Most footballers would struggle to hit the ground running straight away after almost a year away from the action.
Fran Kirby is not like most footballers.
Her return to action this season after nine months out due to pericarditis, a heart condition, has many running out of superlatives to describe her incredible ability.
But after her starring role in Chelsea’s 3-1 win over Manchester City on Sunday, Blues’ boss Emma Hayes put it perfectly.
“Fran is, without question in this country, the most talented attacking player in the England squad,” she told reporters.
“Everybody needs to look after her because if England are going to win major trophies, it is important everybody recognises what a special talent she is, but also what a special person she is.”
It was November of last year when Kirby played her final game of the 2019-20 season - a campaign that ended with Chelsea winning the Women’s Super League title, after picking up their first Continental Cup in February.
Normally the 27-year-old would have played a starring role, but now she is making up for time lost on the sidelines battling a condition that almost ended her career.
After nine months without a competitive game, she stole the show in Chelsea’s Community Shield win over City in August and has provided two assists and three goals in four WSL games since.
On Sunday, she put the ball on a plate for Sam Kerr for a goal that was almost identical to that scored at Manchester United on the opening day of the season.
With her fantastic delivery and Kerr’s clever movement, the pair are forming quite a duo.
Kirby is crucial to the style that Chelsea are using to dominate teams this season. Her athleticism, speed and ability to pick the perfect pass are helping the Blues attack with real fluidity and ruthlessness. It is incredible, most of all, to think that she has been back for just seven competitive games.
She oozed confidence throughout the encounter with City, one of Chelsea’s biggest rivals for the title this season. Running at the visiting defence with pace and terrifying them with an intense press out of possession - as the Blues did all game - she got the goal she deserved late on.
Erin Cuthbert played the perfect pass, Kirby timed a perfect run and suddenly she was around the goalkeeper, Ellie Roebuck, wrapping up all three points.
“Fran is one of my good mates as well so seeing her journey, seeing what she’s been through, it’s an absolute pleasure to see the performances that she’s providing on the pitch” Cuthbert said.
“I think that’s a testament to all of the hard work she’s done. She’s really, really worked so hard, in pre-season and over lockdown, to get herself to a fitness level that means she’s competing with the team.”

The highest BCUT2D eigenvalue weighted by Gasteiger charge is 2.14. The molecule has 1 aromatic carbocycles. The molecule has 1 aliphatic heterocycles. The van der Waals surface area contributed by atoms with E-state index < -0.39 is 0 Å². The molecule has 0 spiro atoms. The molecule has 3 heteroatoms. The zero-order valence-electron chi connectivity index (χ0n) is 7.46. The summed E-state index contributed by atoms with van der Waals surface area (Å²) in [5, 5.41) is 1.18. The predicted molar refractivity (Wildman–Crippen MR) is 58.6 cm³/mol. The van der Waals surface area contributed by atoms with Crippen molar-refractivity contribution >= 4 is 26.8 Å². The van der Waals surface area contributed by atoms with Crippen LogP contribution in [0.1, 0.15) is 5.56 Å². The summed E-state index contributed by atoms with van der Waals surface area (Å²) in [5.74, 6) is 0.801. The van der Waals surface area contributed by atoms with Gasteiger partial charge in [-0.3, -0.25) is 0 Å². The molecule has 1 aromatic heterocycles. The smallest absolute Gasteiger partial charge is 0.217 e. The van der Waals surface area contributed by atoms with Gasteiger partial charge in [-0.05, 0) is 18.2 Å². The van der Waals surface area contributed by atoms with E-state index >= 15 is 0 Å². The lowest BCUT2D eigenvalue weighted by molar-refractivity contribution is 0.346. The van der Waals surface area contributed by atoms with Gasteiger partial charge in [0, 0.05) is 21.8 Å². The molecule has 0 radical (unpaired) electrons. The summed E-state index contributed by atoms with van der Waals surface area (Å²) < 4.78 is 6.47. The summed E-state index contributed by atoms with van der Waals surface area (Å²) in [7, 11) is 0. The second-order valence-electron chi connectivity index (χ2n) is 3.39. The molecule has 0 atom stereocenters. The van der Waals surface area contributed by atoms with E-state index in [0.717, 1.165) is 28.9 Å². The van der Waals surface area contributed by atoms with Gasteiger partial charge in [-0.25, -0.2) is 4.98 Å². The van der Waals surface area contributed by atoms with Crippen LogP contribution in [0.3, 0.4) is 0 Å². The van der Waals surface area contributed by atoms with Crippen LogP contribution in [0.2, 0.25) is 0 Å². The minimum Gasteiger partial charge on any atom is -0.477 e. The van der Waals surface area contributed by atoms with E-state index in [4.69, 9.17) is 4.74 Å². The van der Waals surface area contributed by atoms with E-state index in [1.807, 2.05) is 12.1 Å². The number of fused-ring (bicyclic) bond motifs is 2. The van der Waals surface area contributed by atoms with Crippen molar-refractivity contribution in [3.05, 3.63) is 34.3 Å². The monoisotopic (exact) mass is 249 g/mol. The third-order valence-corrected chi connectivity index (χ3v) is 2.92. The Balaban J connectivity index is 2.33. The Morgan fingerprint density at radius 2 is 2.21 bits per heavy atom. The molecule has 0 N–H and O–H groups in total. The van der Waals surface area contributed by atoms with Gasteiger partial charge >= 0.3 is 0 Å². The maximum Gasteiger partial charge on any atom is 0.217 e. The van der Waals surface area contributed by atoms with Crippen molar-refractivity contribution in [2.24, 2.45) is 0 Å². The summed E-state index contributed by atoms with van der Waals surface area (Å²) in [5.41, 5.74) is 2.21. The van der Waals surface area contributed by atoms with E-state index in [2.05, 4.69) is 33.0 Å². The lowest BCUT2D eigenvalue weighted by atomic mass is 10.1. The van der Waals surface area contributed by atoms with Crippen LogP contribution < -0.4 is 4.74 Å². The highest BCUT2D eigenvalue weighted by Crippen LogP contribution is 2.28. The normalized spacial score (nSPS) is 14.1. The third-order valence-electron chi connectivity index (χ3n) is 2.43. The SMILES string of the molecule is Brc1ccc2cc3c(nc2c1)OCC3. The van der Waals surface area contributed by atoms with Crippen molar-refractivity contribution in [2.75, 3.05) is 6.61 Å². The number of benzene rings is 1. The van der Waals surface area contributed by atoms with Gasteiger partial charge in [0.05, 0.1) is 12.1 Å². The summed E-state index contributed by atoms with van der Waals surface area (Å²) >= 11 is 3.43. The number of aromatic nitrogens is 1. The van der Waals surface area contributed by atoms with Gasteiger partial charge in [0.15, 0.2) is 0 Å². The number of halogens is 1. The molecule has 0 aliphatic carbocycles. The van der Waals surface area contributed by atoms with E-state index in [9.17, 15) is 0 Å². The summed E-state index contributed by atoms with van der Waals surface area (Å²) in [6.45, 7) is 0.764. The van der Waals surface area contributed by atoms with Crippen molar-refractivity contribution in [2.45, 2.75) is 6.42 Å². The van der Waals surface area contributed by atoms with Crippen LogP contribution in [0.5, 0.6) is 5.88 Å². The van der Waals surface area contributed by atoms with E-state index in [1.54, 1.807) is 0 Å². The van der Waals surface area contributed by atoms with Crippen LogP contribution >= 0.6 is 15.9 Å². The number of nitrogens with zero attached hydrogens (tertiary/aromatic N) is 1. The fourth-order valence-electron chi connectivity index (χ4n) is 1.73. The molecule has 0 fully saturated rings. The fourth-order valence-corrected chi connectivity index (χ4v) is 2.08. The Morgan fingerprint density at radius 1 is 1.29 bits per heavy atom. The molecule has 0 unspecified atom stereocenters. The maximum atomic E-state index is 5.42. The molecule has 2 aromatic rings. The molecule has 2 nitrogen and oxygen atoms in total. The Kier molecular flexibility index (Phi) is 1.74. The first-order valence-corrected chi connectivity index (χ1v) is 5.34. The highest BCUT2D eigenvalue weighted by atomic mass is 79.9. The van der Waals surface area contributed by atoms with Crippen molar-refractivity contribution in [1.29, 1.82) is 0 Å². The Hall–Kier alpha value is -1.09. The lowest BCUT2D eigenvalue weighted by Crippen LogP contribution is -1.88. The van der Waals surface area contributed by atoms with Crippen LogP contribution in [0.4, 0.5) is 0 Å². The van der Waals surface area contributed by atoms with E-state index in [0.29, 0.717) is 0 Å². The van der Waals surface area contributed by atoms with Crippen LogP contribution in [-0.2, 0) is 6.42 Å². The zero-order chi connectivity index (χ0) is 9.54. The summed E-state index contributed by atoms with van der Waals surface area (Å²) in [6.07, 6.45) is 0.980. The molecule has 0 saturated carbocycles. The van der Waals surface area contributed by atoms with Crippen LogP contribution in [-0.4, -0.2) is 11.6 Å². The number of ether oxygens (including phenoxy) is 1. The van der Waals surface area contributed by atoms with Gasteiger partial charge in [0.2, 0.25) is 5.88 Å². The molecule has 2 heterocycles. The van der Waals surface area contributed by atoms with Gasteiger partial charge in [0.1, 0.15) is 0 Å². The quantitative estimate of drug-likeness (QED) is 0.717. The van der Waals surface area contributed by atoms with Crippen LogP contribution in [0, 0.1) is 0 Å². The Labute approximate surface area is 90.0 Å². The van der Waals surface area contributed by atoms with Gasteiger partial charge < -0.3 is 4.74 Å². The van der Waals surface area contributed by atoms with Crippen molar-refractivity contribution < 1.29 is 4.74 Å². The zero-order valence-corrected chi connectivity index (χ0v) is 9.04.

Hayes added: “Yes, she’s got a club that loves her and we’ll do the best we can by her, but she deserves all the credit. She’s put all the hard work in.”
Her ability to work back to such a high fitness level, after a heart condition that meant she was told by a cardiologist that she may not play again if she did not “slow down”, is amazing.
But the joy with which she is now playing is the most exciting thing of all. The feel-good factor to her play, that which saw her cheekily flick the ball over a challenge from Lucy Bronze - one of the best players in the world - on Sunday, is as entertaining as it is effective.
“Her technical ability speaks for itself,” Cuthbert, who herself had a fantastic game floating into space in the middle of the park, said.
“She’s a top-class player. She’s always able to find angles for me and she makes my job easy. I can do the hard work for her and she can go on and score like she did today!
“I’m happy with that. She’s just outstanding and when I provide her with the ball, I know she’s going to provide something beautiful.”
After struggling with injuries before her illness, something that prompted Hayes to urge patience with the England star around this time last year, Kirby could well be playing the best football of her career right now.
But the most exciting thing is, she is literally only just on the comeback trail.
“I think there is still another level I can go to,” Kirby said at last month’s England camp. “I think I can be more clinical in my finishing. I can improve.”
She is just getting started.